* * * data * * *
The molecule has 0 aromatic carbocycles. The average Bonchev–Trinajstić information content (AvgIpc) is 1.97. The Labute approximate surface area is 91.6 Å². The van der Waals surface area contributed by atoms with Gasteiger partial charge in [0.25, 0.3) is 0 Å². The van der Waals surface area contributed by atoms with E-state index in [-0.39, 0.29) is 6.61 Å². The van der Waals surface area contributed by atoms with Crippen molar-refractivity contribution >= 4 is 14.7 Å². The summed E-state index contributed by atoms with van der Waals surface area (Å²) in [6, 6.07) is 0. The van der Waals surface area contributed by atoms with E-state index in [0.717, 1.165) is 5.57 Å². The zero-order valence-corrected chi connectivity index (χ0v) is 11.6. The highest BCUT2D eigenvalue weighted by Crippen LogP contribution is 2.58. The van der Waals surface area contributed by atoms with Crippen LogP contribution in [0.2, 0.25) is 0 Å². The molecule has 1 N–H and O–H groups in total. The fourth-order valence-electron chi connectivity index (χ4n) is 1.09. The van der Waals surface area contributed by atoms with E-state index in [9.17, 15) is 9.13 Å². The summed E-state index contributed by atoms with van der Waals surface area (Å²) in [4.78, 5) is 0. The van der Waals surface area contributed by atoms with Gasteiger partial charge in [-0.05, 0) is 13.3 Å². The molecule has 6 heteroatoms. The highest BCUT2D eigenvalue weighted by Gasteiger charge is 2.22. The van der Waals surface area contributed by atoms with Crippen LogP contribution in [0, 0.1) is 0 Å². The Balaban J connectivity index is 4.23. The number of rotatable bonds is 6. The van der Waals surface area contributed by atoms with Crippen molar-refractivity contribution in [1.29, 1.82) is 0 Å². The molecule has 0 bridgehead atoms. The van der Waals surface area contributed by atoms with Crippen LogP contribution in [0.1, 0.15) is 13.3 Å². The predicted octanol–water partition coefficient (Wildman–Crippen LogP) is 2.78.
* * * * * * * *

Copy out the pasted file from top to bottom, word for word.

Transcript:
The molecule has 0 aromatic carbocycles. The average Bonchev–Trinajstić information content (AvgIpc) is 1.97. The Labute approximate surface area is 91.6 Å². The van der Waals surface area contributed by atoms with Gasteiger partial charge in [0.25, 0.3) is 0 Å². The van der Waals surface area contributed by atoms with E-state index in [-0.39, 0.29) is 6.61 Å². The van der Waals surface area contributed by atoms with Crippen molar-refractivity contribution >= 4 is 14.7 Å². The summed E-state index contributed by atoms with van der Waals surface area (Å²) in [6, 6.07) is 0. The van der Waals surface area contributed by atoms with E-state index in [0.717, 1.165) is 5.57 Å². The zero-order valence-corrected chi connectivity index (χ0v) is 11.6. The highest BCUT2D eigenvalue weighted by Crippen LogP contribution is 2.58. The van der Waals surface area contributed by atoms with Crippen LogP contribution in [0.2, 0.25) is 0 Å². The molecule has 1 N–H and O–H groups in total. The fourth-order valence-electron chi connectivity index (χ4n) is 1.09. The van der Waals surface area contributed by atoms with E-state index in [9.17, 15) is 9.13 Å². The summed E-state index contributed by atoms with van der Waals surface area (Å²) in [4.78, 5) is 0. The van der Waals surface area contributed by atoms with Gasteiger partial charge in [-0.05, 0) is 13.3 Å². The molecule has 6 heteroatoms. The highest BCUT2D eigenvalue weighted by Gasteiger charge is 2.22. The van der Waals surface area contributed by atoms with Crippen LogP contribution in [0, 0.1) is 0 Å². The Balaban J connectivity index is 4.23. The number of rotatable bonds is 6. The van der Waals surface area contributed by atoms with Crippen molar-refractivity contribution in [1.29, 1.82) is 0 Å². The molecule has 0 bridgehead atoms. The van der Waals surface area contributed by atoms with Crippen LogP contribution in [0.1, 0.15) is 13.3 Å². The predicted octanol–water partition coefficient (Wildman–Crippen LogP) is 2.78.